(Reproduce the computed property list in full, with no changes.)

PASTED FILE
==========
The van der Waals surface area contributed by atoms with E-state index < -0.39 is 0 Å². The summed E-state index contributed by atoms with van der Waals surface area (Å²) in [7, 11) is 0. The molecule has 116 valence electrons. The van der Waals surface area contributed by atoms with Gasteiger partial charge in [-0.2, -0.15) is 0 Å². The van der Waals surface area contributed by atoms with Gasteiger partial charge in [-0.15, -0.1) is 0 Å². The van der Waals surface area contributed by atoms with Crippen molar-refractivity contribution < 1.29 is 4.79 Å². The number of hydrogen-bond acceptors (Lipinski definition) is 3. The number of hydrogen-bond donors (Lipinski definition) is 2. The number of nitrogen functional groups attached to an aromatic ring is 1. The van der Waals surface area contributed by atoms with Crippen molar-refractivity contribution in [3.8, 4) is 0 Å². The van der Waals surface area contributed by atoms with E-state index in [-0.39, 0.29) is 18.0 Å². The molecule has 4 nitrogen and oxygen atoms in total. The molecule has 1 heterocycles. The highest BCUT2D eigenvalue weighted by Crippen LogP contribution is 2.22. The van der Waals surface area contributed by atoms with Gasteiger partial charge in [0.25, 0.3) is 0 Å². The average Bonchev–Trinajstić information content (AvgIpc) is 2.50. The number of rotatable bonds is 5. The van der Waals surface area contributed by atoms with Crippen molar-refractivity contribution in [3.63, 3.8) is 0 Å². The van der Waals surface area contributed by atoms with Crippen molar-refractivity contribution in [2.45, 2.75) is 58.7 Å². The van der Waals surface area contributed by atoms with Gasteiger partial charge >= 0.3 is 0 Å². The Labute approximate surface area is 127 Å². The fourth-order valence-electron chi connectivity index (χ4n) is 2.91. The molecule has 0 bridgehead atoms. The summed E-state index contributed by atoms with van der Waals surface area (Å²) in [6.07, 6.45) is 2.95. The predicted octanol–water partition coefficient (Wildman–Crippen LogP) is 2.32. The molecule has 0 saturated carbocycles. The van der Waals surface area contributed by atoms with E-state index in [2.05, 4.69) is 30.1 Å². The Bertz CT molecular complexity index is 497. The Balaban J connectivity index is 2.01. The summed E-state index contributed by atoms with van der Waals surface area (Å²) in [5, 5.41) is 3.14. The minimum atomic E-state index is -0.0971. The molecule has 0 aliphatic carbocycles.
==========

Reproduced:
The van der Waals surface area contributed by atoms with E-state index < -0.39 is 0 Å². The summed E-state index contributed by atoms with van der Waals surface area (Å²) in [7, 11) is 0. The molecule has 116 valence electrons. The van der Waals surface area contributed by atoms with Gasteiger partial charge in [-0.2, -0.15) is 0 Å². The van der Waals surface area contributed by atoms with Gasteiger partial charge in [-0.15, -0.1) is 0 Å². The van der Waals surface area contributed by atoms with Crippen molar-refractivity contribution < 1.29 is 4.79 Å². The number of hydrogen-bond acceptors (Lipinski definition) is 3. The number of hydrogen-bond donors (Lipinski definition) is 2. The number of nitrogen functional groups attached to an aromatic ring is 1. The van der Waals surface area contributed by atoms with Crippen molar-refractivity contribution in [3.8, 4) is 0 Å². The van der Waals surface area contributed by atoms with E-state index in [-0.39, 0.29) is 18.0 Å². The molecule has 4 nitrogen and oxygen atoms in total. The molecule has 1 heterocycles. The highest BCUT2D eigenvalue weighted by Crippen LogP contribution is 2.22. The van der Waals surface area contributed by atoms with Gasteiger partial charge in [0.25, 0.3) is 0 Å². The average Bonchev–Trinajstić information content (AvgIpc) is 2.50. The number of rotatable bonds is 5. The van der Waals surface area contributed by atoms with Crippen molar-refractivity contribution in [3.63, 3.8) is 0 Å². The van der Waals surface area contributed by atoms with Crippen molar-refractivity contribution in [2.45, 2.75) is 58.7 Å². The van der Waals surface area contributed by atoms with Gasteiger partial charge >= 0.3 is 0 Å². The Labute approximate surface area is 127 Å². The fourth-order valence-electron chi connectivity index (χ4n) is 2.91. The molecule has 0 bridgehead atoms. The summed E-state index contributed by atoms with van der Waals surface area (Å²) in [6.07, 6.45) is 2.95. The predicted octanol–water partition coefficient (Wildman–Crippen LogP) is 2.32. The molecule has 0 saturated carbocycles. The van der Waals surface area contributed by atoms with E-state index in [2.05, 4.69) is 30.1 Å². The Bertz CT molecular complexity index is 497. The Balaban J connectivity index is 2.01. The summed E-state index contributed by atoms with van der Waals surface area (Å²) in [5, 5.41) is 3.14. The minimum atomic E-state index is -0.0971. The molecule has 0 aliphatic carbocycles.